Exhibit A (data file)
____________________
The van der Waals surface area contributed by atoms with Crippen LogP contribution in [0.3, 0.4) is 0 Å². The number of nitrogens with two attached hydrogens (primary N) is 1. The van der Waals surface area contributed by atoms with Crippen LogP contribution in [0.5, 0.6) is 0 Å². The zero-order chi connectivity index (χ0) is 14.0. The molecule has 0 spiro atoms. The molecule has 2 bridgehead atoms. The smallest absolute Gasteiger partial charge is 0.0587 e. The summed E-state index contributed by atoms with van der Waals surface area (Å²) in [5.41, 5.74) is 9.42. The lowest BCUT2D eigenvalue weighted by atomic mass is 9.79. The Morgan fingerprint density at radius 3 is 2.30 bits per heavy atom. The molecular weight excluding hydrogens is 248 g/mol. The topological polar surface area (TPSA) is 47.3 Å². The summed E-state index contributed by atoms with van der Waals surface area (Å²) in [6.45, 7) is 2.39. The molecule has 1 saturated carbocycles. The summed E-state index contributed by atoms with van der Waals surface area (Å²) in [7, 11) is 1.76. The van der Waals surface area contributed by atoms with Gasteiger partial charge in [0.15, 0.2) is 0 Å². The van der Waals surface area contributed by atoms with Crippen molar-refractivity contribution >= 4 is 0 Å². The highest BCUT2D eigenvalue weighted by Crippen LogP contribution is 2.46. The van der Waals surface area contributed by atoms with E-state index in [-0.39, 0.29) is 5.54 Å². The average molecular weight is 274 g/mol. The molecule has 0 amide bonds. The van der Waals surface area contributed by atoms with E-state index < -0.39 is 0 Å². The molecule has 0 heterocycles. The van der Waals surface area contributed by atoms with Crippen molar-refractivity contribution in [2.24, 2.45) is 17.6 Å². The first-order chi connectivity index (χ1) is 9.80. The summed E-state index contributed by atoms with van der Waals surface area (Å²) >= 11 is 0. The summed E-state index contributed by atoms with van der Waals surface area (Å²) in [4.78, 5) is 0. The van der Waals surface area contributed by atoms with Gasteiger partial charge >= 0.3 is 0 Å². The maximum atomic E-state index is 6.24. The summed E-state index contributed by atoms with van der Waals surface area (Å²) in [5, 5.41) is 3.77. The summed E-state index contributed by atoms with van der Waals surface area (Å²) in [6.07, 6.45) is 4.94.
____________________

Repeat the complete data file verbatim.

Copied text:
The van der Waals surface area contributed by atoms with Crippen LogP contribution in [0.3, 0.4) is 0 Å². The number of nitrogens with two attached hydrogens (primary N) is 1. The van der Waals surface area contributed by atoms with Crippen LogP contribution in [0.5, 0.6) is 0 Å². The zero-order chi connectivity index (χ0) is 14.0. The molecule has 0 spiro atoms. The molecule has 2 bridgehead atoms. The smallest absolute Gasteiger partial charge is 0.0587 e. The summed E-state index contributed by atoms with van der Waals surface area (Å²) in [5.41, 5.74) is 9.42. The lowest BCUT2D eigenvalue weighted by atomic mass is 9.79. The Morgan fingerprint density at radius 3 is 2.30 bits per heavy atom. The molecular weight excluding hydrogens is 248 g/mol. The topological polar surface area (TPSA) is 47.3 Å². The summed E-state index contributed by atoms with van der Waals surface area (Å²) in [6.45, 7) is 2.39. The molecule has 1 saturated carbocycles. The summed E-state index contributed by atoms with van der Waals surface area (Å²) in [7, 11) is 1.76. The van der Waals surface area contributed by atoms with Gasteiger partial charge in [0.15, 0.2) is 0 Å². The van der Waals surface area contributed by atoms with Crippen molar-refractivity contribution >= 4 is 0 Å². The highest BCUT2D eigenvalue weighted by Crippen LogP contribution is 2.46. The van der Waals surface area contributed by atoms with E-state index in [-0.39, 0.29) is 5.54 Å². The average molecular weight is 274 g/mol. The molecule has 0 amide bonds. The van der Waals surface area contributed by atoms with E-state index < -0.39 is 0 Å². The molecule has 0 heterocycles. The van der Waals surface area contributed by atoms with Crippen molar-refractivity contribution in [2.24, 2.45) is 17.6 Å². The first-order chi connectivity index (χ1) is 9.80. The summed E-state index contributed by atoms with van der Waals surface area (Å²) >= 11 is 0. The summed E-state index contributed by atoms with van der Waals surface area (Å²) in [4.78, 5) is 0. The van der Waals surface area contributed by atoms with Gasteiger partial charge >= 0.3 is 0 Å². The maximum atomic E-state index is 6.24. The summed E-state index contributed by atoms with van der Waals surface area (Å²) in [5, 5.41) is 3.77. The summed E-state index contributed by atoms with van der Waals surface area (Å²) in [6.07, 6.45) is 4.94.